The Native Tourist
reformed/biblical observations on Christianity and culture

Tuesday, September 27, 2005

The old saying that we should “not be so heavenly-minded that we are of no earthly good” is true, as far as it goes. But it seems that in the modern world our earthly good depends on our heavenly-mindedness. In our present cultural climate, it becomes necessary for the Church to remember the words of C.S. Lewis who maintained that Christians who “did the most for the present world were precisely those who thought the most of the next”.

--from an article by W. Tullian Tchividjian

Two More Things I Liked in Seattle
were the two gardens we visited - which incidentally were also Japanese. They were also free:

Kubota Garden


Waterfall Park

The latter park was a block away from David Ishii's bookstore. Being in this tiny park was like being transported to another place. The roar and visual spectacle of the waterfall was so soothing.

Monday, September 26, 2005
Its the Little Things
I was in Seattle saturday with my family visiting with my sister who had been out this way to go on a cruise. We spent some time wandering the Pioneer Square area near downtown - a very beautiful, old word feeling part of the city. One block I especially enjoyed on First Street which sported four used bookstores in close proximity!

One store - David Ishii Bookseller (video!) was especially noteworthy. My daughter found two books to her liking and at fair price. She payed for them in cash (cards not accepted) - and then, to our surprise, Mr. Ishii carefully wrapped her purchase in brown paper and tied the bundle with a ribbon with his name emblazoned on it. A neat package which only served to make the books all the more precious.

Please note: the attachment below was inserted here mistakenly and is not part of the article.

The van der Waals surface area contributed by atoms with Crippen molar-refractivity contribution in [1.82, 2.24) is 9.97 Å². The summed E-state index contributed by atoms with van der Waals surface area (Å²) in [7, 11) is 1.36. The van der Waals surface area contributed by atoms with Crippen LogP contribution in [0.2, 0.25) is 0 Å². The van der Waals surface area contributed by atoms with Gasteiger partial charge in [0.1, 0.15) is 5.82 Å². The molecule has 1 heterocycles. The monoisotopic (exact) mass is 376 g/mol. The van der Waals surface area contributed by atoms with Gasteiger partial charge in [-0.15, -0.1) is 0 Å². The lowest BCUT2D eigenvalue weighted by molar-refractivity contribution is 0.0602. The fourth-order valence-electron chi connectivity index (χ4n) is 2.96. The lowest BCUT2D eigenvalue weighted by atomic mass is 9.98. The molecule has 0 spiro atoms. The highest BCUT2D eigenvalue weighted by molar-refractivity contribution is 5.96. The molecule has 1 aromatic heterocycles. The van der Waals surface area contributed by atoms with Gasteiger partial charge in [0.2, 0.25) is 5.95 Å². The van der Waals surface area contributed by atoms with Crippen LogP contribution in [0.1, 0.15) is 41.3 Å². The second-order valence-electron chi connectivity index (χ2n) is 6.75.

I couldn't help but think that this was an outgrowth of Mr. Ishii's Japanese heritage. Details and aesthetics matter so much in Japan. Or maybe its just an old fashioned bookseller practice - pre-paper/plastic bag.

At any rate, it made our day.

Friday, September 23, 2005
confession of faith. I wonder if John Robbins would approve.

Wednesday, September 21, 2005
More from Doug
Gnostics beware.

"The rich man’s wealth is his strong city: the destruction of the poor is their poverty . . . The blessing of the LORD, it maketh rich, and he addeth no sorrow with it" (Prov. 10:15, 22).

Everyone with eyes in his head can see that the wealthy are better off than those who are poor. The rich man has a strong city, and the poor get poorer. And of course, the normal route taken in both directions (toward wealth or poverty) is the route involving work (or lack of it), fraud (or lack of it), blessing (or lack of it), good service (or lack of it), or initiative (or lack of it).